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New DeWitt summer camp allows children to experience cultures through performing arts

The Bromkas' students get ready to perform as dragons with their dragon masks.

The Bromkas' students get ready to perform as dragons with their dragon masks. Submitted photo

— For more than five years, Luba Lesser has been searching for a concrete location to make her dream of a community center for visual and performing arts a reality. She’d been giving piano and voice lessons out of her home in DeWitt for years and realized she was running out of space.

So she turned to her church, St. David’s Episcopal Church, for accommodation. And when she met Sondra Bromka, who also attends St. David’s, it was a match made in heaven.

“I had been thinking about doing a summer camp for a while,” said Lesser. “I wanted to write a program to teach the arts so the kids could make art and be involved in music and make instruments and dance. I just didn’t know how to put a program like that together. And then I found Sondra and came to her with the idea. What I didn’t know was that she’d been doing a similar – but better - program to what I’d envisioned for the last 30 years.”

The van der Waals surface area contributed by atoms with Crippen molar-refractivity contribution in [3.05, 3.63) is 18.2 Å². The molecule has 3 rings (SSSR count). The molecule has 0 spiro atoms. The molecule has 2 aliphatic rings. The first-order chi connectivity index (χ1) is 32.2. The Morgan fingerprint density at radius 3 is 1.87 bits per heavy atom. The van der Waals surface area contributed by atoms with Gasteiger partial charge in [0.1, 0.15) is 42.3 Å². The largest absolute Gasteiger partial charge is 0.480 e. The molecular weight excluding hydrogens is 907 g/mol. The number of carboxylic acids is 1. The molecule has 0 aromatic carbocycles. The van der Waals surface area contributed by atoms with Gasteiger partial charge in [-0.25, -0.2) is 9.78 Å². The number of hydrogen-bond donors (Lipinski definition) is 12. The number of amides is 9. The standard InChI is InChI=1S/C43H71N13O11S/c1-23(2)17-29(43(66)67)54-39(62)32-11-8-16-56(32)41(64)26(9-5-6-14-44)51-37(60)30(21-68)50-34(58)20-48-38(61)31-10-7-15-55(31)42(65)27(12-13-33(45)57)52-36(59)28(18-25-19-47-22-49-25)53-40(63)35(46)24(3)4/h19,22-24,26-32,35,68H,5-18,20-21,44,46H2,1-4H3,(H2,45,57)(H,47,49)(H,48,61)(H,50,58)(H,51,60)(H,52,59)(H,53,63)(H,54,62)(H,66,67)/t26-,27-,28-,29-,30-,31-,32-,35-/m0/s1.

Sondra Bromka and her husband John have been traveling from their home in Marcellus to schools across the world to teach children about history and culture through performing arts for more than 30 years through the “Bells and Motley” program. They’ve performed at the Renaissance Festival since it began, done programs at national historic sites and held workshops everywhere from libraries to museums to historical societies.

During the fall, winter and spring, the Bromkas’ schedule is packed with school visits. Usually, they’ll be booked to visit a classroom for a week, coming in each day to teach about the music, art, dance, literature, pageantry of a curriculum-based theme. These include the Middle Ages, Renaissance, Early America and world cultures such as China. And during the summer months, they would choose a destination, usually in Europe, to teach for a month. But Bromka said that in this point in her life, she’s ready to let traveling fall to the wayside and focus on the Central New York community.

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